Concern is growing concern about the effects of a new
synthetic cannabis product called K2, and Dunedin police say
the behavioural problems caused by the drug are worse than
those of marijuana.
Associate Health Minister Peter Dunne told the Otago Daily
Times he was concerned by reports of the "new synthetic
cannabis product K2" in the lower South Island, and the
Ministry of Health was working with police to test the
"We already have 28 substances under temporary class drug
notices, and that has taken more than 50 synthetic cannabis
products off the market, and as they come up we take steps to
test them, and if they are unsafe, we ban them," Mr Dunne
A spokesman for the minister said it was too early to say
when or if K2 would be banned.
This comes as Dunedin Senior Sergeants Bruce Ross and Steve
Aitken yesterday said K2 made people aggressive and
The behavioural effects of K2 were worse than those of
marijuana, they said.
"With K2, we see violent, irrational behaviour, mood swings
and aggression. Most people that come in [to the police
station] under the influence of cannabis are pretty mellow,"
Snr Sgt Aitken said.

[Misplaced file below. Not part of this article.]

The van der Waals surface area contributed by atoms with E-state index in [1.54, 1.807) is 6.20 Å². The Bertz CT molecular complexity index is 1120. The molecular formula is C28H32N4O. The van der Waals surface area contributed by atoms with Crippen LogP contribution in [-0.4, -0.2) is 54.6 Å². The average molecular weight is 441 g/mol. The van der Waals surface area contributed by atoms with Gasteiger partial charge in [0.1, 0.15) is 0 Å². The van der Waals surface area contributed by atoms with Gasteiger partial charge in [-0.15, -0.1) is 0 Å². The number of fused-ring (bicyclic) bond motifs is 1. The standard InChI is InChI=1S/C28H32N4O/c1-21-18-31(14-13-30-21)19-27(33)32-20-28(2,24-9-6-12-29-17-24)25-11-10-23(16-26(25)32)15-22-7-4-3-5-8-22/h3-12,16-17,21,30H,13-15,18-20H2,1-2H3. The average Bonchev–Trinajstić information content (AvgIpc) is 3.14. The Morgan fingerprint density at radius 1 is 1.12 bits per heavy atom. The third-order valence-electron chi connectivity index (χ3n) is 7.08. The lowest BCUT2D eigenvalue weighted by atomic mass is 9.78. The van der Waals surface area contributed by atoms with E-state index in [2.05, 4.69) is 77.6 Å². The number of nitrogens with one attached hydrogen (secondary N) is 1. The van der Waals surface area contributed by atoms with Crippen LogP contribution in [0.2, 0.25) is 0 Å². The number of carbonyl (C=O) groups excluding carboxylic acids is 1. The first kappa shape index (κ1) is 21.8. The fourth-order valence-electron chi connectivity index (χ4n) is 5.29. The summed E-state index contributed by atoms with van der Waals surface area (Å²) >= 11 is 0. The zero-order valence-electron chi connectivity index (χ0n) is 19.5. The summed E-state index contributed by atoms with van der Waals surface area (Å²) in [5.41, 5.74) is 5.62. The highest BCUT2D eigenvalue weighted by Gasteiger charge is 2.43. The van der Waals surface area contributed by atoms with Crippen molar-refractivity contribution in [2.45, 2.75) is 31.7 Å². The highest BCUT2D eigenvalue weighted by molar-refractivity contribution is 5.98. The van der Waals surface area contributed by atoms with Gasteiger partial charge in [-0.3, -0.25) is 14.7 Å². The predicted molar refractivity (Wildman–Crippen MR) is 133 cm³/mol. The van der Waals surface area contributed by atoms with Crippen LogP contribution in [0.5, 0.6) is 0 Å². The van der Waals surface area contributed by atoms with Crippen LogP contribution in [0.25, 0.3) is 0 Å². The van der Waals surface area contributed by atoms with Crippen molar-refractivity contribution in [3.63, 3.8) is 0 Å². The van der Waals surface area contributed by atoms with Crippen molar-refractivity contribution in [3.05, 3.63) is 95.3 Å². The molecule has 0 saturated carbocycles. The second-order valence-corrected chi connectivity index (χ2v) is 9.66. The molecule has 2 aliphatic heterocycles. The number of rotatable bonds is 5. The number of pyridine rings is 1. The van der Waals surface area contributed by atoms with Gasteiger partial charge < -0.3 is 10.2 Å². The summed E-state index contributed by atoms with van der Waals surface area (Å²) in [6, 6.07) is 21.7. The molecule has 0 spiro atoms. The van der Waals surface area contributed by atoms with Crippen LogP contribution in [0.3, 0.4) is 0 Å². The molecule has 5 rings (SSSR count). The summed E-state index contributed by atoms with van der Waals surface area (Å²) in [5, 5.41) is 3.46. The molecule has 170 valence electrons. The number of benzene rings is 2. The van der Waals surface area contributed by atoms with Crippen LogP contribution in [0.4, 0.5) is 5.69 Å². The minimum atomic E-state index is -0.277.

Snr Sgt Ross also thought K2 had a worse effect on people
than Kronic, another synthetic cannabis product available in
New Zealand to people over the age of 18.
"K2 is becoming a real problem. We see people who have smoked
it acting in bizarre ways," he said.
On Monday, a 16-year-old Dunedin youth was dealt with by
police when, after smoking K2, he allegedly hit his mother
during an argument and ran away in his underwear, Snr Sgt
The teenager was referred to Youth Aid.
"That's just one example of the type of things we see as a
result of K2. It's becoming more and more of a problem," he
Those smoking K2 were mostly teenagers and people in their
Snr Sgt Ross said he was "no expert" on synthetic cannabis
and his opinions were based on what he saw as a police
National Poisons Centre toxicologist Dr Leo Schep agreed with
police and said, since July, there had been an increase in
the number of calls to the centre relating to synthetic
Before that, the Government's temporary measure of banning
new substances as they came up appeared to be working, but
some of the newest analogues the industry was producing,
including K2, appeared to have worse effects than previous
ones, Dr Schep said.
"We are seeing increasing trends in psychosis, paranoia and
seizures," he said.
He hoped that when the next lot of analogues were banned, the
problems would ease.
Mr Dunne said the new legislation to combat the problem would
be introduced in Parliament before the end of this year.
"That will fix issues like this ... because it will reverse
the onus of proof so the manufacturers of these products will
have to prove they are safe, through rigorous testing regimes
at their own cost, before anything can come on the market.
"We won't be playing catch-up anymore," he said.
An ODT survey of four Dunedin stores which sold legal
highs found all sold variations of the K2 product.